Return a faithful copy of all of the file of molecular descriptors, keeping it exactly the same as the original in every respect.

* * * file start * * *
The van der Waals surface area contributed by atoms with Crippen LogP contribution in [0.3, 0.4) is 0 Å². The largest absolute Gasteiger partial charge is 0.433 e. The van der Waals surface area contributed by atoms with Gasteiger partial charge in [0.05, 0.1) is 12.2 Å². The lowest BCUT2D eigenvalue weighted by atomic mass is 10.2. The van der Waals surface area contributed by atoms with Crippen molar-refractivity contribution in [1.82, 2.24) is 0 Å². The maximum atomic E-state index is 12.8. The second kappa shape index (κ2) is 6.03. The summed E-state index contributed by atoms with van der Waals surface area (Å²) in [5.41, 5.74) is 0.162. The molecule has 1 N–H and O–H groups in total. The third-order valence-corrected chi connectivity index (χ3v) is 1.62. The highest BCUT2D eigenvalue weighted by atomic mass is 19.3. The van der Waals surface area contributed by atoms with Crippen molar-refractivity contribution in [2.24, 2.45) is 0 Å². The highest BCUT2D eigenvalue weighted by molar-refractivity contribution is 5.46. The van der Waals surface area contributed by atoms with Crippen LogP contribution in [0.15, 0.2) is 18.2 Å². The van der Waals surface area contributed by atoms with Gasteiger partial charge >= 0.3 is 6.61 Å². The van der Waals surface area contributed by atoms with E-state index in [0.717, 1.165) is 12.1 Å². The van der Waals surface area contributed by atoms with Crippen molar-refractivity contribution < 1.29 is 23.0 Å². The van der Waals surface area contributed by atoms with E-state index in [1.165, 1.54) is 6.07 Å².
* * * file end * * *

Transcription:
The van der Waals surface area contributed by atoms with Crippen LogP contribution in [0.3, 0.4) is 0 Å². The largest absolute Gasteiger partial charge is 0.433 e. The van der Waals surface area contributed by atoms with Gasteiger partial charge in [0.05, 0.1) is 12.2 Å². The lowest BCUT2D eigenvalue weighted by atomic mass is 10.2. The van der Waals surface area contributed by atoms with Crippen molar-refractivity contribution in [1.82, 2.24) is 0 Å². The maximum atomic E-state index is 12.8. The second kappa shape index (κ2) is 6.03. The summed E-state index contributed by atoms with van der Waals surface area (Å²) in [5.41, 5.74) is 0.162. The molecule has 1 N–H and O–H groups in total. The third-order valence-corrected chi connectivity index (χ3v) is 1.62. The highest BCUT2D eigenvalue weighted by atomic mass is 19.3. The van der Waals surface area contributed by atoms with Crippen molar-refractivity contribution in [2.24, 2.45) is 0 Å². The highest BCUT2D eigenvalue weighted by molar-refractivity contribution is 5.46. The van der Waals surface area contributed by atoms with Crippen LogP contribution in [0.15, 0.2) is 18.2 Å². The van der Waals surface area contributed by atoms with Gasteiger partial charge >= 0.3 is 6.61 Å². The van der Waals surface area contributed by atoms with E-state index in [0.717, 1.165) is 12.1 Å². The van der Waals surface area contributed by atoms with Crippen molar-refractivity contribution < 1.29 is 23.0 Å². The van der Waals surface area contributed by atoms with E-state index in [1.165, 1.54) is 6.07 Å².